If you’re producing, storing, fulfilling orders for or distributing goods, then you need an industrial commercial real estate lease for your operation. Ideally, you will operate in the space for a very long time, probably longer than any of the products you are manufacturing or distributing. It’s so important to have your commercial real estate leasing team in place, to identify and negotiate the best deal for you. You don’t want to walk away from money or your legal rights that you could have, if you’re smart about your industrial commercial lease negotiations!

Here’s a list of hot items to consider in your industrial commercial real estate lease. Just because you don’t get everything, you might be able to negotiate a tenant allowance (TI) to do things like deferred maintenance, abate hazardous materials, or bring the building up to code and outfit it specifically for your needs. Have these answers and your commercial real estate attorney will be prepared to secure the legal and financial protections you need!

Shipping and Receiving (Truck docks or rail)

  1. How much square footage is needed for the warehouse and how much for the office?
  2. How many truck level doors?
  3. Is a drive-in door needed each for shipping and/or receiving? What size?
  4. What are the bay sizes (column spacing)?
  5. What is the clear height?
  6. What is the turning radius?

Utilities- comfort for people and products

  1. What is the supplied HVAC capacity?
  2. What are the minimum and maximum temperature requirements?
  3. What type of heating/cooling is required, if any, in the warehouse?
  4. Does the building have any green technologies?
  5. How much power is supplied to the building in volts and amps?
  6. What is the lighting requirement in terms of foot candles required?
  7. What is the budget for lighting installation, on-going maintenance and electricity costs?
  8. What kind of sprinklers, building security, and life systems are required?

Floors- inside and outside, don’t forget the docks.

  1. Is there any special coating or sealant needed on the floor?
  2. What is the floor loading capacity?
  3. Is reinforced concrete required in the loading area?
  4. Is heavy-duty asphalt required at the truck docks?
  5. What is the optimal floor plate size?
  6. Does any equipment need to be recessed into the floor?

Special Equipment- is any necessary?

  1. Will specialized equipment or machinery be used?
  2. Is an overhead crane required?

The Building- what do you know about it?

  1. What is the deferred maintenance?
  2. What are the accessibility issues with the building?
  3. Who were previous tenants? Is there a possibility of hazardous materials?
  4. Are there any business hours or zoning requirements?

Partner smart and have your commercial real estate leasing team in place so nothing is left out of your deal!


Disclaimer:

This article does not create an attorney-client relationship. This article is for general education purposes only and is not legal advice. You should consult with a qualified attorney before you rely on this information.

A commercial real estate lease should be unique and negotiated especially for Tenant’s specific needs. There’s a lot to consider, but there are some common elements in virtually every commercial real estate lease that should be carefully negotiated and completely understood before Tenant signs on the dotted line. It’s a good investment to hire an expert to review the commercial real estate lease and assist in negotiating a fair and equitable agreement.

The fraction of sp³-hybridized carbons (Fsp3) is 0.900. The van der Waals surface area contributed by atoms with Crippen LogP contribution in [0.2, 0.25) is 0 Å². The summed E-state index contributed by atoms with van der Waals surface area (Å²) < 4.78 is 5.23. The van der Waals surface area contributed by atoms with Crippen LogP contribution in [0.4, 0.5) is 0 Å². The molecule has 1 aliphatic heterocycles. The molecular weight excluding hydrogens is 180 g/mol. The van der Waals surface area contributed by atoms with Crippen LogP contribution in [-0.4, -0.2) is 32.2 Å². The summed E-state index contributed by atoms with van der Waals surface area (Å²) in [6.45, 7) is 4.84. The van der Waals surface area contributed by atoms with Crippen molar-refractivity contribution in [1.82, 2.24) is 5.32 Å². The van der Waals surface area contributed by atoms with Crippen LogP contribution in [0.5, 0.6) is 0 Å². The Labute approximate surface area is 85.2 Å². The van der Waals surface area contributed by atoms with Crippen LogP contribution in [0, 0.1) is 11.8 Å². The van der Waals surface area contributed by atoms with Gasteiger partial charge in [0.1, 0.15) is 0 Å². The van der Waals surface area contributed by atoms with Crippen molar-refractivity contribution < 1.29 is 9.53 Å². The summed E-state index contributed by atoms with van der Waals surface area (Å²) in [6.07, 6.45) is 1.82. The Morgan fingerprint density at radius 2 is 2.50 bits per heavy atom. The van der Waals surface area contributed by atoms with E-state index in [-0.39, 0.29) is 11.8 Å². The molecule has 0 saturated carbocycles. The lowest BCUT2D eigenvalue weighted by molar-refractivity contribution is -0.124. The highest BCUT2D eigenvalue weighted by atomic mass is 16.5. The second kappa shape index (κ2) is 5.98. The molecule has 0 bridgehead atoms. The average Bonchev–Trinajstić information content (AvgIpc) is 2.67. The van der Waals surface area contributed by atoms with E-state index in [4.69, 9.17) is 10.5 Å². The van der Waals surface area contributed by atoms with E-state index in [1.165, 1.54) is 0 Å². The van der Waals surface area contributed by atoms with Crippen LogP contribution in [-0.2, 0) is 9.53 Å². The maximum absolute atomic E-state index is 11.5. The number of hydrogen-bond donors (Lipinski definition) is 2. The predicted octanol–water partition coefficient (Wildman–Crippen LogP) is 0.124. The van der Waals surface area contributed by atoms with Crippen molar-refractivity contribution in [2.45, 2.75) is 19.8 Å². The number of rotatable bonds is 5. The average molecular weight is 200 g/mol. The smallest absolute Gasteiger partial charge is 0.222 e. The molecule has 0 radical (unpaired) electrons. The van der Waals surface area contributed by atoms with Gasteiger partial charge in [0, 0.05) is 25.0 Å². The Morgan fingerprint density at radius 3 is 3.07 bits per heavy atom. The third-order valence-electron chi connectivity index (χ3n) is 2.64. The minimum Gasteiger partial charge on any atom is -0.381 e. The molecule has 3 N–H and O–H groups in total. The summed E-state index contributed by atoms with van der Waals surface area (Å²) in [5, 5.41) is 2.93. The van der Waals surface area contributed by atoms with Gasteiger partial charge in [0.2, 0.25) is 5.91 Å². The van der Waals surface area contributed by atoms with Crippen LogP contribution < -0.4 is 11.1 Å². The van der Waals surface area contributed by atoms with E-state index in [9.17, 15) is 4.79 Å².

Here are 5 tips when negotiating any type of commercial real estate lease:

1) Limit that personal guarantee! A personal guarantee goes beyond the business entity. The signer of a personal guarantee is responsible, personally, for coming up with the cash if the business doesn’t have enough money. Landlord wants to protect the cash flow, which is understandable, but there’s a lot more on the line for the guarantor- who knows what events could happen, outside of your control, that affects Tenant’s ability to pay the rent? If the business runs out of money, then Landlord can come after your personal assets. Try offering a hefty deposit to reduce or limit the guaranty, or to reduce it.

2) Watch those insurance requirements! Tenant should carry its own insurance (if there’s a franchisor in the mix, they will usually set the requirements), but the requirements should make sense within the context of the business. If it’s a NNN (triple net) lease, then Tenant is contributing to Landlord’s insurance costs. Check out my post on Proportionate Share and make sure Tenant isn’t overpaying for Landlord’s insurance- or any other expense. Also, make sure Landlord is actually carrying insurance!

3) Delivery vs. Acceptance of the location. Tenant expects to receive the space in a certain condition. If the space is already built out, Tenant wants it clean, ready to furnish and fixture, and vacant. All of the systems in the space should work, as well. If the space isn’t already built out, then Landlord and Tenant need to negotiate the condition in which it will be delivered. Will Landlord deliver the space finished out to Tenant’s specifications (a vanilla box) or will the space be roughly built out and ready for Tenant to come in and finish the final touches (a gray shell)? If Landlord delivers the space to Tenant, and it’s non-compliant, Tenant should not accept delivery. The commercial real estate lease (and other key terms, like rent) should hinge on Tenant getting exactly what it negotiated for (it’s okay to have an exception for punch-list items, especially in a newly constructed space.). Few things are worse than having to accept a space and pay rent when Tenant isn’t able to operate its business inside the location.